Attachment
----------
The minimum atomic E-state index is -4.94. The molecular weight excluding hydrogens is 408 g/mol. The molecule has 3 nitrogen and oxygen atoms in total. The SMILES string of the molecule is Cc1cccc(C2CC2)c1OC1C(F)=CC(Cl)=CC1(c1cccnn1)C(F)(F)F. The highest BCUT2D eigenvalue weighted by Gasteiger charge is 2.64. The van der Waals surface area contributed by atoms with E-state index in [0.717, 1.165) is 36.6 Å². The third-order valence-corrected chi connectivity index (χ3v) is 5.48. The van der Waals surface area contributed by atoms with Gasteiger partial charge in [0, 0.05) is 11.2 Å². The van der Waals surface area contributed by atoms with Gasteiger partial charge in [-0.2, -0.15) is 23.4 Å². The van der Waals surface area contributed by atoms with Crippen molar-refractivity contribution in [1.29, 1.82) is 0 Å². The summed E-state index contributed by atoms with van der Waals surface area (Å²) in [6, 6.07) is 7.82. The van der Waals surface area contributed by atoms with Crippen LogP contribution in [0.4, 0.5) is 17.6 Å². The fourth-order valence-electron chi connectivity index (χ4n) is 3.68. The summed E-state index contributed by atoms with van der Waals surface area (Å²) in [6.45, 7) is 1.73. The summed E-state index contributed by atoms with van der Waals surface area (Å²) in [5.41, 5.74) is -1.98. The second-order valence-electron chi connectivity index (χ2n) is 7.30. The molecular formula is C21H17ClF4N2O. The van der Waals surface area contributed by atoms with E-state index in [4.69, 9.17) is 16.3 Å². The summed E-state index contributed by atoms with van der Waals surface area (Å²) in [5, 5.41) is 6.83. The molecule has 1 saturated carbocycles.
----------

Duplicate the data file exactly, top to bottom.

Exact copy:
The minimum atomic E-state index is -4.94. The molecular weight excluding hydrogens is 408 g/mol. The molecule has 3 nitrogen and oxygen atoms in total. The SMILES string of the molecule is Cc1cccc(C2CC2)c1OC1C(F)=CC(Cl)=CC1(c1cccnn1)C(F)(F)F. The highest BCUT2D eigenvalue weighted by Gasteiger charge is 2.64. The van der Waals surface area contributed by atoms with E-state index in [0.717, 1.165) is 36.6 Å². The third-order valence-corrected chi connectivity index (χ3v) is 5.48. The van der Waals surface area contributed by atoms with Gasteiger partial charge in [0, 0.05) is 11.2 Å². The van der Waals surface area contributed by atoms with Gasteiger partial charge in [-0.2, -0.15) is 23.4 Å². The van der Waals surface area contributed by atoms with Crippen molar-refractivity contribution in [1.29, 1.82) is 0 Å². The summed E-state index contributed by atoms with van der Waals surface area (Å²) in [6, 6.07) is 7.82. The van der Waals surface area contributed by atoms with Crippen LogP contribution in [0.4, 0.5) is 17.6 Å². The fourth-order valence-electron chi connectivity index (χ4n) is 3.68. The summed E-state index contributed by atoms with van der Waals surface area (Å²) in [6.45, 7) is 1.73. The summed E-state index contributed by atoms with van der Waals surface area (Å²) in [5.41, 5.74) is -1.98. The second-order valence-electron chi connectivity index (χ2n) is 7.30. The molecular formula is C21H17ClF4N2O. The van der Waals surface area contributed by atoms with E-state index in [4.69, 9.17) is 16.3 Å². The summed E-state index contributed by atoms with van der Waals surface area (Å²) in [5, 5.41) is 6.83. The molecule has 1 saturated carbocycles.